In this excursion one of our Lepchas was taken ill of small pox, and so far from there being any disposition exhibited to abandon him in the jungle or to destroy him as we had heard alledged to be the custom of these hill tribes, in their excessive dread of the disease, they made up a chair, and had the patient carried on the back of a man, who had had the disease, and no longer had cause to dread its ill-effects. They also took the precaution to have him kept separate from that portion of the people who had cause to fear the effects of the complaint if seized with it; but the regard for the man was undoubted and unaffected, and the step of making a chair for him taken as a measure of course, and not as if with the desire of exhibiting any extraordinary feelings of humanity. The treatment was the hot bath, and hot water to drink; and these simple observances are said to be wonderfully efficacious, combined with abstinence from strong food, so long as food can be taken. The Lepchas say they are more successful in bringing their patients through this ailment than the Booteeas are, who are not observant of any regimen: the inhabitants of that country being a gross feeding people, generally the disease appears among them with great violence. On its breaking out in a Lepcha village, those obnoxious to an attack leave it, and place the sick people in charge of an individual who has had the disease; and the patients, on recovery, are by custom bound to give him large presents for his trouble. Property to the amount of 100 Rs., a large sum in these regions, is thus made over to the person who has discharged the office of doctor, or nurse, in a season when small pox has prevailed.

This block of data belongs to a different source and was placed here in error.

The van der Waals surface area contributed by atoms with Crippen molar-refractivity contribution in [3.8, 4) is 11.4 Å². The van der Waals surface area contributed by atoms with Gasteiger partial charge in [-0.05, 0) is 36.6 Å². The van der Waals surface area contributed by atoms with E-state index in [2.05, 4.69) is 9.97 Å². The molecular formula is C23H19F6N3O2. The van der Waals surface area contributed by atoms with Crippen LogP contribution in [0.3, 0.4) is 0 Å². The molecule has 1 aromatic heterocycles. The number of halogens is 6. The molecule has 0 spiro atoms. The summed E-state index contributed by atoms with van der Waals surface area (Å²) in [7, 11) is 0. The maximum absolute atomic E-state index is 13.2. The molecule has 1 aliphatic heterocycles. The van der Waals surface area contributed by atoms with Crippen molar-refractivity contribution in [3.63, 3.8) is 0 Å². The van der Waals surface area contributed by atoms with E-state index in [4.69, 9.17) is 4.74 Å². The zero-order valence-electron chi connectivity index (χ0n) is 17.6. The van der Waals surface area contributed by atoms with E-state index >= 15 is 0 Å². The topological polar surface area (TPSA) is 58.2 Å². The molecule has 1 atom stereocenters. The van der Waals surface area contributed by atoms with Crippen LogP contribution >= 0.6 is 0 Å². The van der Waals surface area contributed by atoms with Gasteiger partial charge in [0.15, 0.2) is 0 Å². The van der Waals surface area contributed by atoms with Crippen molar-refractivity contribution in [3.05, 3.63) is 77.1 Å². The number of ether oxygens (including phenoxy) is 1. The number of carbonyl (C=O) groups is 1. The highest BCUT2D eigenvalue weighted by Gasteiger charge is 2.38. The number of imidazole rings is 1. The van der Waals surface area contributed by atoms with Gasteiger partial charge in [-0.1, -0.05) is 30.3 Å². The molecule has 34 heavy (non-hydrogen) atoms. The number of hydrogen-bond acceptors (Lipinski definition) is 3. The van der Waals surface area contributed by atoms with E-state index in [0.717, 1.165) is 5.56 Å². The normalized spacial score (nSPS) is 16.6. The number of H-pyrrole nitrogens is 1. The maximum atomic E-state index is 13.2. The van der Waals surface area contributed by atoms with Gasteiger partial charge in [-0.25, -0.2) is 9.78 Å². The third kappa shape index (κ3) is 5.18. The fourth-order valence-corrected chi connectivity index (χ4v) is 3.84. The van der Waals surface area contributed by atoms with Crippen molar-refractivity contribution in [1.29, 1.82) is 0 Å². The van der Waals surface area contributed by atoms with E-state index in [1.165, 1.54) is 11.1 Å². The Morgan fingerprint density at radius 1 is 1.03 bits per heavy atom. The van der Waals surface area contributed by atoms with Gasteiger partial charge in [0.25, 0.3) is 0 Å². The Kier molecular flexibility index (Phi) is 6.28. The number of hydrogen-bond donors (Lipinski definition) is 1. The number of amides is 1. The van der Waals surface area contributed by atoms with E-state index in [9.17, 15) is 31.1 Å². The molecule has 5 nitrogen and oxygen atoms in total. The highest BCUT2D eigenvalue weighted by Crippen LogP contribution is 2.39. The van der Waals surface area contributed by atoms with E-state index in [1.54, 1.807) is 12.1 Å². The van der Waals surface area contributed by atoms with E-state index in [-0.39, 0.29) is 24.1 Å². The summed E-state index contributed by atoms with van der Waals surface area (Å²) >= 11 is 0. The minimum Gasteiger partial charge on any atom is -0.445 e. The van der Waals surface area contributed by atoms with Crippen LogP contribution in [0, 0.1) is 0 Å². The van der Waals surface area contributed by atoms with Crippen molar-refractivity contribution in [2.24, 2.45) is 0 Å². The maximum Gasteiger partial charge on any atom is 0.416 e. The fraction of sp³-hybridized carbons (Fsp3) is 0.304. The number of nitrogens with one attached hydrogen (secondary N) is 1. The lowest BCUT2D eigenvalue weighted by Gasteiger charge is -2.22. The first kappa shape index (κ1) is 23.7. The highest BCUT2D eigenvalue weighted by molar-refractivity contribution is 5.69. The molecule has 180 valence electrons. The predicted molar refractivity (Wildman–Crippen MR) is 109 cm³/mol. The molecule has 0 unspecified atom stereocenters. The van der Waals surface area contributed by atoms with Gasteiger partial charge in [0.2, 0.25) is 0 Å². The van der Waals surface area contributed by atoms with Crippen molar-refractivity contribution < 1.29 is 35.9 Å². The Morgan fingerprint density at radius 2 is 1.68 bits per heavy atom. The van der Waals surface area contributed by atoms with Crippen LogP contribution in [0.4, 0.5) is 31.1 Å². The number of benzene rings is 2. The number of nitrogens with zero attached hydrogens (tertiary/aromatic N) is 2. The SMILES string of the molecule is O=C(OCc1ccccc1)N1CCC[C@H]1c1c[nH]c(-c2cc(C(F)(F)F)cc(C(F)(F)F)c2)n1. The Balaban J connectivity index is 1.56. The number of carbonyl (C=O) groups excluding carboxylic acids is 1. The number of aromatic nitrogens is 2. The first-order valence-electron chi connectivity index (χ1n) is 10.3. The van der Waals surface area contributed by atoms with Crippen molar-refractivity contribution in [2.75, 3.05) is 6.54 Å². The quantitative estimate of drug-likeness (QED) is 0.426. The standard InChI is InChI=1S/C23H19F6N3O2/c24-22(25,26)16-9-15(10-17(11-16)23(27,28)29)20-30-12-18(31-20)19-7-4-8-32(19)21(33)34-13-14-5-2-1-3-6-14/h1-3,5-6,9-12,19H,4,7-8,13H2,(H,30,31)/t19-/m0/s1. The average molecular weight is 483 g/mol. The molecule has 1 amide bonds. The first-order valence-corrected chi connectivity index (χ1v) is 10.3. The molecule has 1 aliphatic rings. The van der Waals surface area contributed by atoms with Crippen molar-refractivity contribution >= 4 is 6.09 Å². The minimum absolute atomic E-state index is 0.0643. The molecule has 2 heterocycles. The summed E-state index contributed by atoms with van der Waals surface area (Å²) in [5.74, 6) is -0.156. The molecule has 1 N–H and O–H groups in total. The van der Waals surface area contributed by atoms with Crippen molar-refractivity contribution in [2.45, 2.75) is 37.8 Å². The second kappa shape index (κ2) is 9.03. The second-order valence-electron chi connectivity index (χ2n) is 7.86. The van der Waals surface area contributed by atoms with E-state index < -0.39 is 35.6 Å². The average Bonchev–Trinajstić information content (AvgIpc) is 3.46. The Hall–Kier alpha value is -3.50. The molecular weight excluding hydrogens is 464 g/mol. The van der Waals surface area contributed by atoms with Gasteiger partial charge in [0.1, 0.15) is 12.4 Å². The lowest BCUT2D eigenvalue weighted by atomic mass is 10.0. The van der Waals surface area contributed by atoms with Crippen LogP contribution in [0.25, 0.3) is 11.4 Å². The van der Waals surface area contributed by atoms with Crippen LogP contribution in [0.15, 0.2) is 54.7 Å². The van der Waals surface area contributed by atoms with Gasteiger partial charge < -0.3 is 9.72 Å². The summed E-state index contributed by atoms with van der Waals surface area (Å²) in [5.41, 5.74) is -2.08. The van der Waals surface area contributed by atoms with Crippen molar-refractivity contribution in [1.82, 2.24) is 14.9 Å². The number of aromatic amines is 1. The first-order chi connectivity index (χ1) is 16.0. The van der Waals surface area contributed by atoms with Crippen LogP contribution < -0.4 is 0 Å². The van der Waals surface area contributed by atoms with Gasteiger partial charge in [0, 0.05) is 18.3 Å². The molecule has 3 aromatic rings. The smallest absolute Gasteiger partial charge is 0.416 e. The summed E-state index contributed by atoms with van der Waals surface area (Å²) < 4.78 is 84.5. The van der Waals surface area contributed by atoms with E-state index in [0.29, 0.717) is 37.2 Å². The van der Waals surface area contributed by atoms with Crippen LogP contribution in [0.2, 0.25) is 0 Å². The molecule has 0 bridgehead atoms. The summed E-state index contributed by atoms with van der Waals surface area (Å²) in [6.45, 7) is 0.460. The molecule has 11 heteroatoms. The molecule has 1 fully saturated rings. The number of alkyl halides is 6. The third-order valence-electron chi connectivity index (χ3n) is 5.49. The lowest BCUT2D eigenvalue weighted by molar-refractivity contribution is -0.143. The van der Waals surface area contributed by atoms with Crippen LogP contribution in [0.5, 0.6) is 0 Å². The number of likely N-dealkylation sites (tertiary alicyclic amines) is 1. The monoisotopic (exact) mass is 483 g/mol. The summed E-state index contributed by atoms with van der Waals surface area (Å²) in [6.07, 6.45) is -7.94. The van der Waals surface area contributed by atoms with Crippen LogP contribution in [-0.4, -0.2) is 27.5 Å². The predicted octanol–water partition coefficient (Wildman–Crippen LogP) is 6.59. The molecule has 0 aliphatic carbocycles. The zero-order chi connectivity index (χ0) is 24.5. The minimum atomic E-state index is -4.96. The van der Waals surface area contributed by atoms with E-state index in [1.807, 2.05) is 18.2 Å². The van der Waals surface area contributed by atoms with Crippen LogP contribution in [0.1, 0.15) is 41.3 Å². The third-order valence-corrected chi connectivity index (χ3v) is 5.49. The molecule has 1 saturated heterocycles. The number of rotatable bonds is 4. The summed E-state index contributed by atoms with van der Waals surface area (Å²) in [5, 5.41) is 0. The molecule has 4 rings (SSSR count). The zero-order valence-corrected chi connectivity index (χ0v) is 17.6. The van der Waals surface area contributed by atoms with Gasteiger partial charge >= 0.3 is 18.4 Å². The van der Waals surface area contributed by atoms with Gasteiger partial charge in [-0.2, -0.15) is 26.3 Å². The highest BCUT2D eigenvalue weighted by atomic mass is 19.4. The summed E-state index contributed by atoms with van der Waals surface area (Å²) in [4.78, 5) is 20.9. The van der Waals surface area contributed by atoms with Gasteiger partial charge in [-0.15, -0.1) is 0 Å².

The favourable points of the Lepcha character are good humour and fondness for fun. These may in some degree be owing to the good climate, and consequent good digestion which they enjoy; but there must be something constitutional or hereditary also in their good nature, for the Booteeas, who dwell in the same country, are rather stern and cross. The Lepchas drink a beer made from